LEARNING FROM THE IRON LADY
I was very impressed and happy to learn that Auntie Susie Chandy has traveled all the way to Australia to spend some time with her daughter’s family. I have always been impressed by this “IRON LADY” who has defied all odds to travel overseas – something that many Parkinson’s patients are not doing.
Other than Australia, Auntie Susie has also been to India several times, where she visited her daughter. If you know how far these countries are from Malaysia and how much physical disability Auntie Susie has, you will find it easy to start respecting Auntie Susie for her courage.
Traveling overseas is a challenging task for Parkinson’s patients, especially when patients need wheelchair and the flight hour is long. This is especially true in the case of Auntie Susie, who has been suffering from Parkinson’s disease for 15 years. Her illness has left her wheelchair-ridden for at least five years. Today, she can only walk with support, while her movement is severely restricted. Her voice is soft and sometimes unclear. She needs her maid to help her with most of the daily tasks such as dressing, bathing and eating.
Despite this, she has very strong optimism and determination to continue living. I have always admired her for her efforts in attending almost all of the functions / meetings of the MPDA.
Family support (LOVE) is certainly important in dealing with a long-term illness. Auntie Susie has four loving and attractive daughters, who have been her “backbone” ever since she started suffering from Parkinson’s disease. When Ann-Marie (the daughter of Auntie Susie) brings her back to my clinic two weeks ago, I told Auntie Susie that the good family support that she receives right now is the reward for whatever she has sacrificed in bringing up her daughters all these years – LOVING CHILDREN ARE THE PRODUCTS OF LOVING MOTHER.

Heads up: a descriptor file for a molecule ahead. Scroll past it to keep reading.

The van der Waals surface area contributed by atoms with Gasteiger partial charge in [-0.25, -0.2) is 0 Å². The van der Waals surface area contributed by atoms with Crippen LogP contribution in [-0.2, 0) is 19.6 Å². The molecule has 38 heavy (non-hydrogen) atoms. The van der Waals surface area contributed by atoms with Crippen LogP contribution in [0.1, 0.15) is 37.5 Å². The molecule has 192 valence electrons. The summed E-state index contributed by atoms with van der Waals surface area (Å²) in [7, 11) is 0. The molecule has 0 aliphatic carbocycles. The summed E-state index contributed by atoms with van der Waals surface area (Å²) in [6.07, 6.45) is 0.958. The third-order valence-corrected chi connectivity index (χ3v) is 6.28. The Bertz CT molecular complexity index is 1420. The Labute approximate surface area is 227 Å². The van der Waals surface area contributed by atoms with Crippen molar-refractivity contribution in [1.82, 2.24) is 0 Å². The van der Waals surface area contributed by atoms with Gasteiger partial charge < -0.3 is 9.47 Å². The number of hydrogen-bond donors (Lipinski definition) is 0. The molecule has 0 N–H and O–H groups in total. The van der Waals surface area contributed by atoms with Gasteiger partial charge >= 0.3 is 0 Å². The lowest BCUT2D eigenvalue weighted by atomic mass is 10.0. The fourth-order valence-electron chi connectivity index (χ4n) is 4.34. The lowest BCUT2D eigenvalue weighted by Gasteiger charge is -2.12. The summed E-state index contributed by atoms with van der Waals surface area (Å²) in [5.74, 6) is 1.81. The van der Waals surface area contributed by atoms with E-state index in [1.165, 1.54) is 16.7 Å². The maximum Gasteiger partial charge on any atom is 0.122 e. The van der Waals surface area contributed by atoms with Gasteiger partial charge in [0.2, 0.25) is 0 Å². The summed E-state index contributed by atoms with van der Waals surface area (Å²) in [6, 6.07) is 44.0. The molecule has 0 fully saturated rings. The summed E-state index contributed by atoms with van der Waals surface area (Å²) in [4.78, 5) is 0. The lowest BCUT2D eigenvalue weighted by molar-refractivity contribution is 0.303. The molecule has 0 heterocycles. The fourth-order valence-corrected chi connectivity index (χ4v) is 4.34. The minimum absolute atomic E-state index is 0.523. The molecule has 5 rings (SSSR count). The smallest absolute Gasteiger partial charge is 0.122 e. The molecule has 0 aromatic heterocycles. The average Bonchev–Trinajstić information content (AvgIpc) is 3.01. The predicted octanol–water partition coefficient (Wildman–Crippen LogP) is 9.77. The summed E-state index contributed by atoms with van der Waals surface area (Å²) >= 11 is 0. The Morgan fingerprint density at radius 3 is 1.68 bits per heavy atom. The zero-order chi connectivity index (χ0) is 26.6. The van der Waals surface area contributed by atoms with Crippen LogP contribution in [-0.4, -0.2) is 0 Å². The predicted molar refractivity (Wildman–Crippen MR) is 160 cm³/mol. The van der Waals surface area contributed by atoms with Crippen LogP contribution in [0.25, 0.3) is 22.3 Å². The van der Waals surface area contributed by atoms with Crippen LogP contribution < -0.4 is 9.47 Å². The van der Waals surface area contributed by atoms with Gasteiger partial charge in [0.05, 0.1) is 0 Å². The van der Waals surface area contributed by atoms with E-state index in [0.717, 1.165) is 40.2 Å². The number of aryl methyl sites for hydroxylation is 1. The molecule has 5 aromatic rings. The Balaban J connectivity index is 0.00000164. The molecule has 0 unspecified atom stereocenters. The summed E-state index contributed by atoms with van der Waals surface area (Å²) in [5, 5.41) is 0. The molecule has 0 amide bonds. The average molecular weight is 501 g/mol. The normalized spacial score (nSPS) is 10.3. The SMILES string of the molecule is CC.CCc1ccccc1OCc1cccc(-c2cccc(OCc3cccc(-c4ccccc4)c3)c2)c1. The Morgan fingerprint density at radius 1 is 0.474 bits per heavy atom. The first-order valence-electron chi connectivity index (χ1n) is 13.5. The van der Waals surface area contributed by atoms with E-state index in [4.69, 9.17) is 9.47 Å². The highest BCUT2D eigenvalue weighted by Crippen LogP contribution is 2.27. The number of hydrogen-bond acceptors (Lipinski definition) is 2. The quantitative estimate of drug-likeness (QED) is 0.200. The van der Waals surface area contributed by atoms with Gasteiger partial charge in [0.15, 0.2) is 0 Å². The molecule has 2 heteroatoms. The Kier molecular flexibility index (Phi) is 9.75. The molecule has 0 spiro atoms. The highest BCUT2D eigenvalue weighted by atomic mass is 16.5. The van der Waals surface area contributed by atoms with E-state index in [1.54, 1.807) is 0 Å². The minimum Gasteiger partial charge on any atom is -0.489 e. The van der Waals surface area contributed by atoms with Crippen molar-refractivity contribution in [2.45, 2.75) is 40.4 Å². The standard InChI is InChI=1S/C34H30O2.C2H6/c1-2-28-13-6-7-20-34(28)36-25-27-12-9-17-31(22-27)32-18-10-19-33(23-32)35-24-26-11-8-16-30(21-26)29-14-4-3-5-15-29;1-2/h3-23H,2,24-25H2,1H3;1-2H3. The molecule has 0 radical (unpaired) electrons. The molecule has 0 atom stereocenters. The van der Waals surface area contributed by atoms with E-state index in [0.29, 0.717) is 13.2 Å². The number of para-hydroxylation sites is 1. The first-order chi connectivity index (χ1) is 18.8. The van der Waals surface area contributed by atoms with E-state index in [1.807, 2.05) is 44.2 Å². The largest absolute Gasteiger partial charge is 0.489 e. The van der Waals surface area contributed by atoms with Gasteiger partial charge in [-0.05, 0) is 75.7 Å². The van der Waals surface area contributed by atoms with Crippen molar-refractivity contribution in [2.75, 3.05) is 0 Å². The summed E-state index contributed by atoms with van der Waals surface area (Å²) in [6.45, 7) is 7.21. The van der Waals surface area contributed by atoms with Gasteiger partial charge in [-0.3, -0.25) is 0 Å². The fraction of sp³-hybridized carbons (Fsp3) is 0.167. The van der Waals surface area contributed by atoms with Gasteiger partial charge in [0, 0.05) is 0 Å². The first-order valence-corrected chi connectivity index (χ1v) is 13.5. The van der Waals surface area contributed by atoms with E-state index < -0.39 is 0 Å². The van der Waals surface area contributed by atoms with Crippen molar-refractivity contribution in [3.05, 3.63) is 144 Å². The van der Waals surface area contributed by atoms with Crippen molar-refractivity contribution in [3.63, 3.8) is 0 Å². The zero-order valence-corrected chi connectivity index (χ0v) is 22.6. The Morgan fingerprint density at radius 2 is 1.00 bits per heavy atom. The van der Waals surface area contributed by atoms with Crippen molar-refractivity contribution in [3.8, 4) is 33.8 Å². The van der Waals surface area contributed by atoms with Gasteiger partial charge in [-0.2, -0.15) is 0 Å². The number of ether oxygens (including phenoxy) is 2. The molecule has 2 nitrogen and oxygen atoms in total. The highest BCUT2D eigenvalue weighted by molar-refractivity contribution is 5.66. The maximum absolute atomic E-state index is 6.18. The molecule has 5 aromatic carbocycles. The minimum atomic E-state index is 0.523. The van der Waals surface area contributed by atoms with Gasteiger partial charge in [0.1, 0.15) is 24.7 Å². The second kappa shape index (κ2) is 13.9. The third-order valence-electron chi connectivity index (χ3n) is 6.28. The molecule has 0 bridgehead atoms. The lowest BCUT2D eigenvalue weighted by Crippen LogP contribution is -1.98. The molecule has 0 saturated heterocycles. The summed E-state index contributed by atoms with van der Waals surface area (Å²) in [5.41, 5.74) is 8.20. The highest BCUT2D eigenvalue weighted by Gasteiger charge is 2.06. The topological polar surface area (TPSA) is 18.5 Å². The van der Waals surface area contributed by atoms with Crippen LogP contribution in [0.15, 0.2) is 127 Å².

I have met several Parkinson’s patients, who are ten years younger and five times fitter than Auntie Susie, and yet they have conceded defeat to their illness. They chose to stay at home and isolate themselves from the rest of the world. And what I have to tell them is the story of Auntie Susie, who is one of the most determined Parkinson’s patients whom I have ever met. Sometimes I wonder if I myself suffered from Parkinson’s disease, I would not be able to take even half of Auntie Susie’s suffering. I am sure that our IRON LADY is the role model for all Parkinson’s patients in the world.
The following is the short email that was sent to me by Becky, another daughter of Auntie Susie. All of us in PPM pray that Auntie Susie will continue to travel overseas to meet her daughters:
Dear Dr. Chew,
I have been meaning to write to you about the trip I made with my mother (Susie Chandy) to Australia. We had a great time and I am so glad we decided to do it. It was difficult in the aircraft only because air travel does not support the physically challenged. The flight itself (travel time, time difference etc) was a piece of cake for my mother who has traveled extensively in the past.
We went to Melbourne and stayed with relatives. We also went to the local community church for their carol service. Although we didn’t do much sightseeing, mummy was happy just being there. We stayed for a week. We took the maid with us because she is the one who is most familiar with mummy’s routine etc.
I think most of all it was important for mummy to have done this as it boosted her confidence and left her with a feeling of accomplishment. When we got back many people mentioned how much better mummy looked after the trip. I will send some photographs of mummy in Ozzie land! In some ways this has been the best prescription she has had at this point in her life. Thanks, Dr. Chew for encouraging us and mummy to do these things.
(from Chennai, India)
5th Feb 2006.
Auntie Susie having a good time with family in Australia